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West Jordan Journal

City council discusses change of government despite concerns

Mar 02, 2017 12:01PM ● By Tori La Rue

West Jordan’s former Interim City Manager Bryce Haderlie voices his opposition to a resolution that will put a change of government question on the November ballot. (Tori La Rue/City Journals)

By Tori La Rue | [email protected]
The West Jordan City Council is moving forward with a ballot item that could change the city’s form of government despite residents’ requests to slow down and educate the public.
On Jan. 25, the council approved Resolution 17-18, which will add the following question on November’s ballot: “Shall the City of West Jordan, Utah, change its form of government to the Council-Mayor Form, with a seven-member Council?”
In West Jordan’s current council-manager form of government, a professional city manager, hired by the city council, carries out the day to day tasks of a city. The city manager acts as the CEO of the city while the mayor chairs the city council.
In the proposed council-mayor form, colloquially called the “strong mayor” form, West Jordan’s mayor would leave the legislative branch to become head of the executive branch of municipal government. The mayor in this form implements ordinances passed by the city council, appoints department heads and officers for city departments and has veto power subject to the council’s ability to override the veto.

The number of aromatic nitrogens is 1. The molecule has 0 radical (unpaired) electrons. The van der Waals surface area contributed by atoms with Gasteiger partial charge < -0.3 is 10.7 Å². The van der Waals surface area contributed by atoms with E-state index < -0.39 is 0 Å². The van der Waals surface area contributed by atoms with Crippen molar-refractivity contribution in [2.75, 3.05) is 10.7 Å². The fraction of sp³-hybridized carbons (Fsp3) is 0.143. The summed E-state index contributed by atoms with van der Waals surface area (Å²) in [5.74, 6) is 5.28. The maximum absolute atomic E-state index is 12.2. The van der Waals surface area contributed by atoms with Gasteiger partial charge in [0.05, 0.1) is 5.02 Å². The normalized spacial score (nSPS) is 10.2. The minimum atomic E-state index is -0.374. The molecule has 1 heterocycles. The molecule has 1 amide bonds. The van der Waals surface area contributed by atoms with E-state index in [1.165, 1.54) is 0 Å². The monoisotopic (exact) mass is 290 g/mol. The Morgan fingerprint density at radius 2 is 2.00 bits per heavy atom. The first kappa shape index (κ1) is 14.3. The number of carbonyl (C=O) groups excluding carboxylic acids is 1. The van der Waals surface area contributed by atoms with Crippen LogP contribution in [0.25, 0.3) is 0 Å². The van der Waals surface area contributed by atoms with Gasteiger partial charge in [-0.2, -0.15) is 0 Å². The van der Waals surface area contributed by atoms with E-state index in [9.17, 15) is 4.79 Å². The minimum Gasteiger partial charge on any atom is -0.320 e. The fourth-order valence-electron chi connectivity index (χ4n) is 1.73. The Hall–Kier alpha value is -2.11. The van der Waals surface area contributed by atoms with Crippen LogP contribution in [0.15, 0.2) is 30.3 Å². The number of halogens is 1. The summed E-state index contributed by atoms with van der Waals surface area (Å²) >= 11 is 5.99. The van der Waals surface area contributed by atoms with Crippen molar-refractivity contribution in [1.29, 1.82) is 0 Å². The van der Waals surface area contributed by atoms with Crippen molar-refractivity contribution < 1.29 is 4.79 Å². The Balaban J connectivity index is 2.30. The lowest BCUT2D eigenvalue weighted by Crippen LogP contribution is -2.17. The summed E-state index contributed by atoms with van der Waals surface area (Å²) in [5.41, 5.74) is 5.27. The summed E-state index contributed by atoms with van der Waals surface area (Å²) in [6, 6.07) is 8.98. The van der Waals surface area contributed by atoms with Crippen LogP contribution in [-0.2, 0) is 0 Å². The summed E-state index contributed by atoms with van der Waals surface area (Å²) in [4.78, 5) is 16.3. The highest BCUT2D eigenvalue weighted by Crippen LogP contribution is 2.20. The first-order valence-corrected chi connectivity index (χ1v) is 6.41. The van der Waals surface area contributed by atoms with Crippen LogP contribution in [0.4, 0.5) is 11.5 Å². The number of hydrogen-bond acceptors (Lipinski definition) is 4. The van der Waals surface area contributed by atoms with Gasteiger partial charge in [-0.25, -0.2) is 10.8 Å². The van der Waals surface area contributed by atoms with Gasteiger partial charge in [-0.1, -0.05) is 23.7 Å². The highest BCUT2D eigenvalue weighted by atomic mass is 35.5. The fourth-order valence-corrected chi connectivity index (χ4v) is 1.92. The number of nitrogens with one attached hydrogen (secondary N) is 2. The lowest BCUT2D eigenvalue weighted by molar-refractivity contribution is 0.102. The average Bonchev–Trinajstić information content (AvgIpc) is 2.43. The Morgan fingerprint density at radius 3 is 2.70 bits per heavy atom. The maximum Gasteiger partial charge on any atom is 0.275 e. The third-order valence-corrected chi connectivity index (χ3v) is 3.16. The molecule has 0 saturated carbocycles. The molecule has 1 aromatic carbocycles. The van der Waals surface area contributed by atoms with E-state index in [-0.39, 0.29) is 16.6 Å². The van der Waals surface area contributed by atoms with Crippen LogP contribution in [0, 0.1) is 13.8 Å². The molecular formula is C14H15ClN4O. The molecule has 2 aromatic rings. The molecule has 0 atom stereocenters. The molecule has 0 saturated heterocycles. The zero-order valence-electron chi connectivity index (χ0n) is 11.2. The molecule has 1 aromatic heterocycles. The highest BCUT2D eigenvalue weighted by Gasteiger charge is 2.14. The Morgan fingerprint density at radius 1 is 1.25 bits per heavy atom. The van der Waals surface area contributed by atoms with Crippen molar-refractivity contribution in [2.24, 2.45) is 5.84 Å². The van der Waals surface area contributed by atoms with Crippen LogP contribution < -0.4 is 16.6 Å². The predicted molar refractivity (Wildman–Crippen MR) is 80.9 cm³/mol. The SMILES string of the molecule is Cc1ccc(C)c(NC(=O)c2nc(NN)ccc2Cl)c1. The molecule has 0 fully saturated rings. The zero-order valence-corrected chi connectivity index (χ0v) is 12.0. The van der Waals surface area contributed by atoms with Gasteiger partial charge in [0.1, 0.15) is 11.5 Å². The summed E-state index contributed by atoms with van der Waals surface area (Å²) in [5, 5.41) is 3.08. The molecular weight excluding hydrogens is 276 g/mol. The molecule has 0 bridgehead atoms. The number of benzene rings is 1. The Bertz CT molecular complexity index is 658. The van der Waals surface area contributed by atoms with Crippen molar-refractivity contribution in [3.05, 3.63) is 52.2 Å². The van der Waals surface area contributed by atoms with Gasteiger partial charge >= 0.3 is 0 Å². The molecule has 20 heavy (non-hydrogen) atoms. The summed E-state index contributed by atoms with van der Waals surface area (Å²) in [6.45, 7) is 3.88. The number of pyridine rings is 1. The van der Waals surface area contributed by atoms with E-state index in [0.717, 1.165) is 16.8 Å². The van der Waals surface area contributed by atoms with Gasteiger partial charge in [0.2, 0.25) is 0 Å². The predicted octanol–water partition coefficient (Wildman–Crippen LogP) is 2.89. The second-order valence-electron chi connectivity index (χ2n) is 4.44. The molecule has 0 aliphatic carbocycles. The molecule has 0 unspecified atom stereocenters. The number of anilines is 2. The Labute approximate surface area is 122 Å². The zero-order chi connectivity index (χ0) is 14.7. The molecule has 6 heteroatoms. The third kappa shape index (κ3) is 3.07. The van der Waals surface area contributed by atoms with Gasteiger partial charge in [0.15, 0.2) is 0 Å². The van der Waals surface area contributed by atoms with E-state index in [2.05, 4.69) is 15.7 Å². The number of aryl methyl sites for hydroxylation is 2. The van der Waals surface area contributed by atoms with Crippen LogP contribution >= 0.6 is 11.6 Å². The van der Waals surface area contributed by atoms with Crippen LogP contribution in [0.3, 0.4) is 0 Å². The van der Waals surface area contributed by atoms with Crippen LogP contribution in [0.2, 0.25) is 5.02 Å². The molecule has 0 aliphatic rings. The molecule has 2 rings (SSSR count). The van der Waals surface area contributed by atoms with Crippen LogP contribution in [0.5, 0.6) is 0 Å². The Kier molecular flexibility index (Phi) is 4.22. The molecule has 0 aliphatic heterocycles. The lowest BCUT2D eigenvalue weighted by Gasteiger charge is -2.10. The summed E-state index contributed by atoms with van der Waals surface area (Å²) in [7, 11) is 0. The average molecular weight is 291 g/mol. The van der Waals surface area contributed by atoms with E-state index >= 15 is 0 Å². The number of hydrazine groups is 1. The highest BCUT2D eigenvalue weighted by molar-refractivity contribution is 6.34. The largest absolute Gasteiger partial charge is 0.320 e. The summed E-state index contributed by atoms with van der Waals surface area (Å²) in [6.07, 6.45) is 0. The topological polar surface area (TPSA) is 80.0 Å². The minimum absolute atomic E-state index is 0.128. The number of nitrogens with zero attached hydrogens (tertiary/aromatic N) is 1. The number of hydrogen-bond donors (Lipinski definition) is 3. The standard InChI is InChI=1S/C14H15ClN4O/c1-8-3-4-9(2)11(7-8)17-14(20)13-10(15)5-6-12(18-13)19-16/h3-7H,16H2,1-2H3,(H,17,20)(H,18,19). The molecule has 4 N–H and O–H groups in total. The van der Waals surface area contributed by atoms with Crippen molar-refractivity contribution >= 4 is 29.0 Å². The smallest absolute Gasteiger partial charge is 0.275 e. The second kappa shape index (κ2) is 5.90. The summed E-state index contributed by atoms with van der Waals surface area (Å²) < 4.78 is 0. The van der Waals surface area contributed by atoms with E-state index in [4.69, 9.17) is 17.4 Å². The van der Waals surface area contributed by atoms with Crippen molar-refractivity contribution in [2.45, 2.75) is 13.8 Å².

No one spoke in favor of the resolution or the council-mayor government form of government at the hourlong public hearing during the Feb. 22 city council meeting. Instead, residents voiced concerns.
“I am just begging you not to put it on this year’s ballot, to wait for a year,” said Alexandra Eframo, a regular at the city council meetings. “Give us a chance to think about it.”
Residents filled all the regular chairs in the council room and two rows of folding chairs on at what Councilman Chad Nichols deemed the most packed meeting during his seven years on the council. A few residents stood against the outer walls of the room and just outside the chamber to hear the discussion about the city’s proposed change of government.
And while the turnout was huge for a West Jordan city council meeting, Eframo and others argued that many of West Jordan’s 110,000 residents were still unaware they may be voting on the city’s form of government later this year.
“I am surprised that it has been four weeks since this resolution has been adopted, and the residents of West Jordan did not receive at least a postcard in the mail advertising this public hearing,” said Bart Barker, a resident and former county commissioner. “I would encourage the city council to do whatever they can, if it goes forward with any ballot measure, to provide significant notice to the public of public discussions and of the information they need to make a decision.”
Joel Coleman, a former West Valley City councilman and the husband of Rep. Kim Coleman R-West Jordan, requested the council implement a citizen advisory committee if it planned to continue discussing a ballot item about changing the city’s government form.
“Maybe some of us citizens could take some time and thoughtfully go through the different options that we have and talk about the potential ramifications—the positives of changing and some of the negative ones—and come back to the council with an official recommendation,” said Coleman. “That would be really a great process to go through, even if we end up right where we are here in plenty of time to meet the deadlines for the elections and so forth.”